Saturday, November 20, 2010

November 20, 2010 - Getting Married

Our driver Charles has been with his “wife” Janet for many years now. They have two children and Janet lives with Charles’ mother and nephew in his family’s rural home in Machakos (where he visits one or two times a month and whenever he has holidays from work with us). This what is known here as “an African marriage” as they are not legally/officially married and Charles has never paid the dowry to Janet’s parents. This is, however, not Charles’ fault. Janet’s parents have been in an African marriage for 30 years now as her father never paid the dowry to her mother’s parents, and according to the tradition Charles cannot pay Janet’s dowry until his father has paid her mother’s dowry.

Something is happening now though…apparently, the father has managed to pay his wife’s dowry, which gives Charles and Janet the chance to get married. They had set a date for August 2010 and then cancelled it, and then they set it for December this year but something came in the way. Normally the dowry is paid over many, many years because, as the Kenyans say, “it is not like you are buying a goat”. The dowry is mostly courtesy and a gift to the parents to help them get over the “loss” of their daughter, as she then will live with the husbands family (in this case, even though that has been happening for years already).

Charles had spoken to Janet’s family and they agreed that he didn’t have to pay anything right away and they could just figure it out over the years. This happens more and more often in some tribes now. However, when December started to come closer the old men from Janet’s village disagreed with Janet’s parents’ decision and demanded that Charles would come and see them to negotiate with them. Apparently, they want a lot up front even though they have no direct connection with Janet.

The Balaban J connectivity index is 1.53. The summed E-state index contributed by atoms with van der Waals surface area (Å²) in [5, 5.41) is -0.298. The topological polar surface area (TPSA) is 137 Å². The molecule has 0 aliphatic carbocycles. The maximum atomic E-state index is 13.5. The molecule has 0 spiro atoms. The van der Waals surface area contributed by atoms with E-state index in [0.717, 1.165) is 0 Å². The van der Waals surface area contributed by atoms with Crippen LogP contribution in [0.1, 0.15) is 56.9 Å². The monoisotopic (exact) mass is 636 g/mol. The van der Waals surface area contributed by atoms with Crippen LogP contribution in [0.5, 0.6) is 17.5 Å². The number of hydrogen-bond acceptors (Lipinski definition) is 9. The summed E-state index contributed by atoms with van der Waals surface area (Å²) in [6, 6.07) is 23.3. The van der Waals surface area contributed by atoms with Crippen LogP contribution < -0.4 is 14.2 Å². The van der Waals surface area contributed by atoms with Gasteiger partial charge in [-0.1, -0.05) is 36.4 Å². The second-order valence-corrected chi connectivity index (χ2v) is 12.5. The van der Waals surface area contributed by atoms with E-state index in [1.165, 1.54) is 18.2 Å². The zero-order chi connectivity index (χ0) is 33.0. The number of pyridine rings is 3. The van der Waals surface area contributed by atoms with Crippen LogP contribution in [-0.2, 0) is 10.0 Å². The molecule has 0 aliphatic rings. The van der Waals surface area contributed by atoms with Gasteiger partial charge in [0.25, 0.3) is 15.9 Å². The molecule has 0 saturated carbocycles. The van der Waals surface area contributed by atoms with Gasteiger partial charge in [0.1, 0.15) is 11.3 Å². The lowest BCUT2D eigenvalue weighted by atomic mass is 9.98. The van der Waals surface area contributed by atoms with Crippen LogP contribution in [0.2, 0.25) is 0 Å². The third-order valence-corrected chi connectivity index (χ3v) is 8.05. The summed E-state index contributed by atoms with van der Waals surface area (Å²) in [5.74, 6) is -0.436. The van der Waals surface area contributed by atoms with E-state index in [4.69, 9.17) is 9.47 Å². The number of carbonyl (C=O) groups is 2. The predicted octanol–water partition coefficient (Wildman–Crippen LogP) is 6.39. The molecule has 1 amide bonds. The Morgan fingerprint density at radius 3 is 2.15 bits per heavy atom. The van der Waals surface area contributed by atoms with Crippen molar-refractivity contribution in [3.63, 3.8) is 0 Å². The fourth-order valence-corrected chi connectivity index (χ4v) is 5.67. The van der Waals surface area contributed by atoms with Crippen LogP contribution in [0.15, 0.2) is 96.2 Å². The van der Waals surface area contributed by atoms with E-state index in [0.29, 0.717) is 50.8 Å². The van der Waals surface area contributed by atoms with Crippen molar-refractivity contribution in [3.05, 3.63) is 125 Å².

This obviously embarrassed Janet’s parent and you can’t really get married without the blessing from the old men. Janet was furious, she told Charles that she didn’t even wanted to get married now and that they should stay together forever without the approval of the wazees (the old men). Charles remained calm but they did cancel the wedding (this was all communication over the phone as Janet’s parents live over 200 miles from Charles’ rural home, but they are the still from the same tribe), which we think was a big disappointment to Charles.

On a completely separate note, Lisa and I have been thinking for a long time that we should contribute to Janet’s education as a primary school teacher. Janet has amazing grades from high school and wants to be a teacher so badly, but for reasons I have never completely understood Charles priority has been to build a new house and do some other things before he would save up money for his wife’s two-year education. Her education will allow her to earn considerably more money than him and secure their family financially. Anyway, we really like Janet and think she is a very smart lady, and we also strongly believe that supporting women – and teachers - is the way to help developing countries the most. So, we’ve made an arrangement with Charles’ family and will now pay everything up front for Janet's education and he will pay off half of the costs in small increments, which will be deduced from his salary. Janet will start the 3rd of January and she, Charles and his mother are profoundly happy. Charles said one morning: “I don’t think she sleeps much these days” (out of excitement).

They haven’t told Janet’s parents yet and it is perfect timing. They will tell them when Janet enrolls in January and Charles is replaying the future conversation over and over in his head; he laughs out loud as he tells me how the conversation will go… something like this: “So Janet is going to be a teacher as I have enrolled her in a private teachers college.” The parents would then be sooo happy and say “REALLY, Charles! How much are you paying?” Charles shall then reply: “ONLY USD 2,000 (KES 160,000)!” He wants to tell people that he is richer than he is and will likely leave out our involvement in helping her attain her education. But that will give them a very good reason for why they are not getting married now: Janet is very busy getting an education!


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